Exactly! I got a chase freedom card in december just for purchasing silver, they gave me a limit of $2500. Peanuts. I've maxed it out monthly buying silver.

My only regret was not starting in august, but at least I have another couple months of 0% silver purchasing power.

Conrad Murray's picture

Tired of getting bent over and not being able to do anything about it?

Watch this: http://www.youtube.com/watch?v=7D6neBzTnOQ
Join here: http://chat.mibbit.com/?server=webirc.anonops.in&channel=%23OpESR

X. Kurt OSis's picture

I object to this movement.  Passive non-violence and civil disobedience has not produced any gains.

It didn't end racism or Vietnam in the 60's and it won't end economic repression today.  MENA has proven that violent uprisings produce change... Whether the change will ultimately be good is yet to be seen.

I, for one, am willing to roll the dice on burning it down and seeing what happens.

Conrad Murray's picture

Latch on, leverage existing infrastructure, do as see fit (not an endorsement)


X. Kurt OSis's picture

Not saying its a bad idea.  Just severely limited in terms of producing a lasting result.  The problem is that it gets the people who are motivated to do something thinking that they did do something, if that makes sense.

Yet even the most disruptive protests in the 1960's did little to bring about change.  Wars raged on, racism merely changed its tone, the elites continue to pillage the poor.  The folks that were up in arms in the 60's were pacified by decades of debt fueled wealth effecting.

The multi-decade demand gap couldn't be sustainable and the system crashed... except, we have been rendered so impotent that we allowed ourselves to be convinced that the way out was one big massive transfer payment to the ruling class.  We are so impotent, the people don't even know they have been fleeced and this system will never change until the sheep awaken to that sad fact.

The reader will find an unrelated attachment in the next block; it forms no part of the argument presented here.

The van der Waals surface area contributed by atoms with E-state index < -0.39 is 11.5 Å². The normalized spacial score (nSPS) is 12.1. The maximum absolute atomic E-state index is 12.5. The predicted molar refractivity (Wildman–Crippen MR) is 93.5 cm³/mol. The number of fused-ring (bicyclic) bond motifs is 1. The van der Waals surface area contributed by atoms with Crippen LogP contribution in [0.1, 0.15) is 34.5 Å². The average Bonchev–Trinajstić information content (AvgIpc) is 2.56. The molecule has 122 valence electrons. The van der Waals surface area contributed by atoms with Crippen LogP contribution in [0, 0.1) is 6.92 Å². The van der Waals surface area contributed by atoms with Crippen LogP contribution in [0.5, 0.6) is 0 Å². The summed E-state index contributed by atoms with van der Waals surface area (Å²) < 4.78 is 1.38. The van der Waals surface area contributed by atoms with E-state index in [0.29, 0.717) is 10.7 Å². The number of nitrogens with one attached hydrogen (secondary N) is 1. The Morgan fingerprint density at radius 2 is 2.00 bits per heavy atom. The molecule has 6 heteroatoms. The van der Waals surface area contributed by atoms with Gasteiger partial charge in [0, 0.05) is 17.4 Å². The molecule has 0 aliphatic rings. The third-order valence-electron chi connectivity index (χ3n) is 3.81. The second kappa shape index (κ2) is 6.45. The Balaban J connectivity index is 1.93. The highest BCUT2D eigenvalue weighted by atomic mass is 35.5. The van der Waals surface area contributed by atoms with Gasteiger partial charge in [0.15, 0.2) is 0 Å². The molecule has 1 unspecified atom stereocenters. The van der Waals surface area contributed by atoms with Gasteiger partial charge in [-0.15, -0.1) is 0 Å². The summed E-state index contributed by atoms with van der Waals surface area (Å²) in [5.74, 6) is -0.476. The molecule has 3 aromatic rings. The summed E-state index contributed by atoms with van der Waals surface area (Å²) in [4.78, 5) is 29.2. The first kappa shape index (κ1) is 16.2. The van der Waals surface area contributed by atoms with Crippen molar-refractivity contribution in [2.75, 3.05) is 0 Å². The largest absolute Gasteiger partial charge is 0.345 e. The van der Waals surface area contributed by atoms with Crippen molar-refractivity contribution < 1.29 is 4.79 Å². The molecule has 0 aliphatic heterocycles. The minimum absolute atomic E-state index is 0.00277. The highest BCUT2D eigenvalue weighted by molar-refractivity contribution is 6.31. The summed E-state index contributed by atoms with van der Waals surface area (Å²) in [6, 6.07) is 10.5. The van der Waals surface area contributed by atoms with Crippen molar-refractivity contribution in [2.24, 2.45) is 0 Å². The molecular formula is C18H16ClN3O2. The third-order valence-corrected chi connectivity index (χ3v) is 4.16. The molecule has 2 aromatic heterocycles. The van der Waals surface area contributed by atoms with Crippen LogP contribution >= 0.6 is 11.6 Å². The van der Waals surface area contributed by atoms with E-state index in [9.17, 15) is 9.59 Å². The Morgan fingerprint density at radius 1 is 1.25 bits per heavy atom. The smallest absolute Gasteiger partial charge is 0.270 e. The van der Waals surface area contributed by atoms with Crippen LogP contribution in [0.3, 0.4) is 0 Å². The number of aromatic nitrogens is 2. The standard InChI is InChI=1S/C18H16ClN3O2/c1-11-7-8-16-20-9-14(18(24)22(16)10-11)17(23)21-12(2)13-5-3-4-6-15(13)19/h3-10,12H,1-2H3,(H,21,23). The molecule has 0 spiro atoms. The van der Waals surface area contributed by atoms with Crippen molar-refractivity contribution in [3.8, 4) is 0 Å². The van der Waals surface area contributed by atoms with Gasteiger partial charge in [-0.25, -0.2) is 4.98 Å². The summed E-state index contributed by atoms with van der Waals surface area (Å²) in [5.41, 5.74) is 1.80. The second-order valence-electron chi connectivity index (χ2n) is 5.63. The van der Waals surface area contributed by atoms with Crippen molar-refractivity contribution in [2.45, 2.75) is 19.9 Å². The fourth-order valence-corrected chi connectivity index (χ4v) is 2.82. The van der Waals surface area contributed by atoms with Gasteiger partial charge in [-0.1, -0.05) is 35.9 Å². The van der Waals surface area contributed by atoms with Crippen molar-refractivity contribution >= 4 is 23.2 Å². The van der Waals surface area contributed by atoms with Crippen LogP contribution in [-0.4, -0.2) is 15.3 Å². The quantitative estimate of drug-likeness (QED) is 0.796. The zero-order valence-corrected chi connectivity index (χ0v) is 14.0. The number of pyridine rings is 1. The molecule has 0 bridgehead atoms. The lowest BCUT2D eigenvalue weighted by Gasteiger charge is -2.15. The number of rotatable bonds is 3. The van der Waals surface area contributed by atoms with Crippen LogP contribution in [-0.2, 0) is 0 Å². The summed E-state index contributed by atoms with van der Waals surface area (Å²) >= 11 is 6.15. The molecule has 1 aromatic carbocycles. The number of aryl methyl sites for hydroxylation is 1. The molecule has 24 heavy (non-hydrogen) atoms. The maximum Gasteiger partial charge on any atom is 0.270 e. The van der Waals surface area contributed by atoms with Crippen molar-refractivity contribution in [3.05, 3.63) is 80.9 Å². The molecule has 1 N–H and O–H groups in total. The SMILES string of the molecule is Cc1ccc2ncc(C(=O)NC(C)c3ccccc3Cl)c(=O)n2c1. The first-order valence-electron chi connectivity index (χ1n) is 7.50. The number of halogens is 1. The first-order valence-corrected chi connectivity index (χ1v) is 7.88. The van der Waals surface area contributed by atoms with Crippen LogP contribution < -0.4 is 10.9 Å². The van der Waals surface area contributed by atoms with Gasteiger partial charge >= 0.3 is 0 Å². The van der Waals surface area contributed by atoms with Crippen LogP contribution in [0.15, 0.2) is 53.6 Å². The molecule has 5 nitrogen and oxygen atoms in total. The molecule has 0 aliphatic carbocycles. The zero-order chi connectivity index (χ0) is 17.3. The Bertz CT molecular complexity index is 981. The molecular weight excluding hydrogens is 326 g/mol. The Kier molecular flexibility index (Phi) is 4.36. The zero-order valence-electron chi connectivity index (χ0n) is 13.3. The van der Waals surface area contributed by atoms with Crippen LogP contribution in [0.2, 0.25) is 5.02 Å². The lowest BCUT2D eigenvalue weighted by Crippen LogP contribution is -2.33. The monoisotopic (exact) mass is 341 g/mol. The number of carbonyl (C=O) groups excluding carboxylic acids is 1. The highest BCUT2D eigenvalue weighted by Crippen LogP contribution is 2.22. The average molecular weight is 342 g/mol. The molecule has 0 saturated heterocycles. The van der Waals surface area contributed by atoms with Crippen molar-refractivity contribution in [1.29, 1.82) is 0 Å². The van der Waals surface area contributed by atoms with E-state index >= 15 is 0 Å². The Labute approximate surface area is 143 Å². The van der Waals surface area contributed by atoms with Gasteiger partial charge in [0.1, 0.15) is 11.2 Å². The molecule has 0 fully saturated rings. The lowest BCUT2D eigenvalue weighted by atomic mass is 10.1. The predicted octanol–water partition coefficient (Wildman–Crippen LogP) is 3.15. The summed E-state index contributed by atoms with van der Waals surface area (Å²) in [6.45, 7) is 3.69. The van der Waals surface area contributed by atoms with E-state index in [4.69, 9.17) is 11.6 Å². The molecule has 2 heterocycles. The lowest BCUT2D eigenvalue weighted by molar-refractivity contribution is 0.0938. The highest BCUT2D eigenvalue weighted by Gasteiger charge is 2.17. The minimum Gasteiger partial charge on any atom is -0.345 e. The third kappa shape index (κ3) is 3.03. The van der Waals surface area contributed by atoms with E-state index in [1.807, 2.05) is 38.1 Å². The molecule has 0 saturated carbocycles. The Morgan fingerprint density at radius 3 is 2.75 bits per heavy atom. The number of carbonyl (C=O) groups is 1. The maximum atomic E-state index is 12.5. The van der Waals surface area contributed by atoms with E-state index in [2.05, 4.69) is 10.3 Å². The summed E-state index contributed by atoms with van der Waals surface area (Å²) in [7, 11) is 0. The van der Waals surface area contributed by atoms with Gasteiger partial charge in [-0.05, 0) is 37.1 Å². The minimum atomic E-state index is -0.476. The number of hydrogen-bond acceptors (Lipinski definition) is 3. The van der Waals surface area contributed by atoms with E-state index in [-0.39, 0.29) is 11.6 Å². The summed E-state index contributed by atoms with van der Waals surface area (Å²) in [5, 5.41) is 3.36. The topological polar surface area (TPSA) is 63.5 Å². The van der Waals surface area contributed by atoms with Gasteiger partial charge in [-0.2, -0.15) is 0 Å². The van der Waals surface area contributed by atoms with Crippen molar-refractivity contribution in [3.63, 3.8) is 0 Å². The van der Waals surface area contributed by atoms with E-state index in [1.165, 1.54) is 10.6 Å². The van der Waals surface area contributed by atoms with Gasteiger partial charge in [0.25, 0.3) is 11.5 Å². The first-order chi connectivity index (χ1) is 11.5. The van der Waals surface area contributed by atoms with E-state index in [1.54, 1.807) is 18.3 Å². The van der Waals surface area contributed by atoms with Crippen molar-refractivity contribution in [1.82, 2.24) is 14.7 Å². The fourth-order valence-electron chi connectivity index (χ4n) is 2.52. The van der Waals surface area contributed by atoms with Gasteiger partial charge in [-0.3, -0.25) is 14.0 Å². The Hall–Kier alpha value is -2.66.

I only hope that we won't have been rendered so fat and stupid by that point that we won't be able to fit our fat fingers in the trigger wells, or know which end of the rifle to point at a target.

Idiot Savant's picture

Rifles against drones, tanks, FLIR equipped helicopters, etc.? Ask the Libyan rebels how it worked for them...

X. Kurt OSis's picture

Surprisingly well against a government all but certain to use all of its millitary force against an uprising.  Developed countries would never have the will to use extensive millitary force against its own civilian population.

More over, as quoted on here recently:

"Still, if you will not fight for the right when you can easily win without bloodshed, if you will not fight when your victory will be sure and not so costly, you may come to a moment when you will have to fight with all the odds against you and only a precarious chance for survival.  There may be a worse case.  You may have to fight when there is no chance of victory, because it is better to perish than to live as slaves." - Winston Churchill

NotApplicable's picture

Developed countries would never have the will to use extensive millitary force against its own civilian population.

That's why they have NATO and UN troops.

malikai's picture

OPEC: We consider $5,000/bbl crude to be acceptable and will not hinder /our/ growth.

Shocker's picture

Oil prices could be $50 a barrel and that will only save about .05 cents off a gallon.

johnnymustardseed's picture

$120 barrel of oil should equate perfectly to $120 barrel of wheat

mirac's picture

The military industrial complex MUST get paid for its F-18's they sold the Saudi

chistletoe's picture

Some of us old energy traders have known for quite awhile

that Saudi Arabia has no spare capacity.

Now, finally, a few more of y'all may figure it out ....

EscapeKey's picture

Matt Simmons basically agreed in his 2006 book "Twilight in the Desert".

How convenient he had a heart attack.

DaveyJones's picture

we've been at peak since about 2005

lizzy36's picture

"contained" like "sexual relations" is clearly open to interpretation.